Children’s Library: A Reflective Summer

Children’s Library: A Reflective Summer

July 26, 2011, Epoch Times

Featuring the simple gifts of a grandchild-grandparent relationship

Summertime, ideally, is an opportunity for children to slow down, explore their environments, spend time with their family, take in each moment, and just be children.

Author Josephine Nobisso beautifully captures the essence of the unhurried joys of summer in two books depicting the warmhearted relationship between a grandchild and grandparent.

“Grandpa Loved” and “Grandma’s Scrapbook” celebrate the time spent engaged in such quality pursuits as naming the stars that appear in the night sky, frolicking in the ocean waves, singing songs around a piano after dinner, listening to the stories of a stranger, and calmly observing woodland animals.

Each book features the sublime scenes of illustrator Maureen Hyde and is narrated by the grandchild who fondly recalls wonderful memories of his and her grandparent, respectively.

GrandpaLovedCover

In “Grandpa Loved,” a young boy begins: “Grandpa loved to stand on the beach. He showed me how to love it, too.” His grandpa also loved “the woods behind the summer house”; the city, a place where he can listen to “any lost and lonely person tell … a life’s story”; and of course, his family.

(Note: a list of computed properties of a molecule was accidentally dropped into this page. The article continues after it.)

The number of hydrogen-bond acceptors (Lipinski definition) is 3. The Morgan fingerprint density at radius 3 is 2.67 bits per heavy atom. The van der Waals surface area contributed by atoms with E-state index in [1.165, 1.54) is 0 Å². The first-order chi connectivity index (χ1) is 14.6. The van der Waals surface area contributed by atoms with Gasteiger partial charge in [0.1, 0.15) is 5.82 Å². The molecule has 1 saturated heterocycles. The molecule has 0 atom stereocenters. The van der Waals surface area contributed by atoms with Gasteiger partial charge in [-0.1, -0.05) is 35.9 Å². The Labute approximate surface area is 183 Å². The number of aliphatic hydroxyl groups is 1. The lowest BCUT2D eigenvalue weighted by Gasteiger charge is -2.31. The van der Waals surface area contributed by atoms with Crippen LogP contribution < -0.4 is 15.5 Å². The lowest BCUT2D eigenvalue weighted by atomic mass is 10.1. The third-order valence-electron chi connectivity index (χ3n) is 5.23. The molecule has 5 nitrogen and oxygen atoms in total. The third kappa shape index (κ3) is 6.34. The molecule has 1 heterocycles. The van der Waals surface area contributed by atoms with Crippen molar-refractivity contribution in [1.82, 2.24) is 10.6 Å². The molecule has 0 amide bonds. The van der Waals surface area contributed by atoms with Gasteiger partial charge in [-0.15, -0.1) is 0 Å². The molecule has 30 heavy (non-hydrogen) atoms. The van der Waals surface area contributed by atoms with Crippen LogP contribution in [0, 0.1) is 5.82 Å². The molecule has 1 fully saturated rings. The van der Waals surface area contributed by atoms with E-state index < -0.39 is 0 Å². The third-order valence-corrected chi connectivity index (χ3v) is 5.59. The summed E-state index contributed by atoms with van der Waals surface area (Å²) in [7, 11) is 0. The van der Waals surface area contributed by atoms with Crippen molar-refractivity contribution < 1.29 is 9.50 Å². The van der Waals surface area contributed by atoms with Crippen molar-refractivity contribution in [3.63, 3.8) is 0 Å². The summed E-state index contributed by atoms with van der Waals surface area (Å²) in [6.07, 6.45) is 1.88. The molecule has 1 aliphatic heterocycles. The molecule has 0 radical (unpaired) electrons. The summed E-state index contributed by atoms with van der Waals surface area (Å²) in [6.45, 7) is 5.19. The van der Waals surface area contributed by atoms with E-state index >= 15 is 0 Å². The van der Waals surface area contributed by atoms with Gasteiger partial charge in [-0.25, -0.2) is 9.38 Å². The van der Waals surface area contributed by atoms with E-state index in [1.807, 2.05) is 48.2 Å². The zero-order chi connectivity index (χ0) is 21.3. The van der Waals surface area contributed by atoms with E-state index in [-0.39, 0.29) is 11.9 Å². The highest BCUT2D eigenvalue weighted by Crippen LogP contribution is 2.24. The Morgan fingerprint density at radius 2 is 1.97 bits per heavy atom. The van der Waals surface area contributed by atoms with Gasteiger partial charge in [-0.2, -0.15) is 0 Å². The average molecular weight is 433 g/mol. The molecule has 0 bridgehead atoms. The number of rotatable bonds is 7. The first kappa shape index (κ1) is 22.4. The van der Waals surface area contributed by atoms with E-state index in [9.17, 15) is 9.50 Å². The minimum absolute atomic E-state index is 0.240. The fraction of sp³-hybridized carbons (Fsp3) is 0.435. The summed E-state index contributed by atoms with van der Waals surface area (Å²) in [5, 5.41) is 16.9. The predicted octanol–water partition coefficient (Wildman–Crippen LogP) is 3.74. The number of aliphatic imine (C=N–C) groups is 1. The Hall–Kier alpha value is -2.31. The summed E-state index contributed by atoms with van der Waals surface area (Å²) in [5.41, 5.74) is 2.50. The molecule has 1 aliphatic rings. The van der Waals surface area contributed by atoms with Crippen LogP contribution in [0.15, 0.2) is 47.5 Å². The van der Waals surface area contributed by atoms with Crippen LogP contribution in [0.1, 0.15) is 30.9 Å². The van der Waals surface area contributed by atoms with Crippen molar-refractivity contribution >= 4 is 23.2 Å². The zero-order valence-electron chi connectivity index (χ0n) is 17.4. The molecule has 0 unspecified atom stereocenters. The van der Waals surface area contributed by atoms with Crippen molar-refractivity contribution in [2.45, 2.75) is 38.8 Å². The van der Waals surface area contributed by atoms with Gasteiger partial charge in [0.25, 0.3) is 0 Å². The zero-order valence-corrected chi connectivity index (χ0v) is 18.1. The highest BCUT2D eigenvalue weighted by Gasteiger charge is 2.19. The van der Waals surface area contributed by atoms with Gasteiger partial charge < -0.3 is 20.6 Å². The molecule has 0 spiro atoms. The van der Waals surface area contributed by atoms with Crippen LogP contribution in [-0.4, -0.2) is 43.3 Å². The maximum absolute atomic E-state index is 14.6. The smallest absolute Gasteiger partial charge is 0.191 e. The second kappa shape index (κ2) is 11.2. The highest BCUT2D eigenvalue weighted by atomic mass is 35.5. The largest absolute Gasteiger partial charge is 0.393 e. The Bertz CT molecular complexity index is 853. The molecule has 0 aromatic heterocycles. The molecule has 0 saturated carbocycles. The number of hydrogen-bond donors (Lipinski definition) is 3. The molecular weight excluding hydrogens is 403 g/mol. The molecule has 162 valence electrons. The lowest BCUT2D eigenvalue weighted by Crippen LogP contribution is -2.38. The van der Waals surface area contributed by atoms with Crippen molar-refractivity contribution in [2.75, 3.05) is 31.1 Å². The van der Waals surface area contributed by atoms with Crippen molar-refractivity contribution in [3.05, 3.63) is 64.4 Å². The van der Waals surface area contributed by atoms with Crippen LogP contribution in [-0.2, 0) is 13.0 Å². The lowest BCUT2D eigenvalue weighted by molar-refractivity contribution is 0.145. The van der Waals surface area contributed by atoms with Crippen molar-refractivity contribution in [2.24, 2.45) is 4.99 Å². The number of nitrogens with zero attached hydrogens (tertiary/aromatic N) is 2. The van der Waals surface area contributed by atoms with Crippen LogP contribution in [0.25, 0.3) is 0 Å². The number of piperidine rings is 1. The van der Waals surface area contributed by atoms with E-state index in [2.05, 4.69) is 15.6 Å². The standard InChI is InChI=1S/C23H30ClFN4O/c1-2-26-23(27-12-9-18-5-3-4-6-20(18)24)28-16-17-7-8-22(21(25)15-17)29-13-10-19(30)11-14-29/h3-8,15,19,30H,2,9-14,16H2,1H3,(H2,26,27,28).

Grandmas

In “Grandma’s Scrapbook,” a young girl looks back on the summers spent with her grandmother, beginning from when she was a baby. She recalls biking to the beach; shopping for souvenirs; picking flowers for the dinner table; and looking through Grandma’s scrapbook, recollecting the memories they were chronicling within its pages.

These rich, touching stories portray the wisdom in appreciating nature, family, and life’s simplest pleasures and, perhaps, the unique ability of the oldest and youngest of people to grasp this fully.

Though somewhat heavy in tone, as each child is looking back on their loved one who has passed on, Nobisso’s two books are inspiring reads for both the children they were intended for and the adults who can share them.

Touching, thoughtful, and uplifting, Nobisso’s “Grandpa Loved” and “Grandma’s Scrapbook” deserve special placement on the top shelf.

 

 

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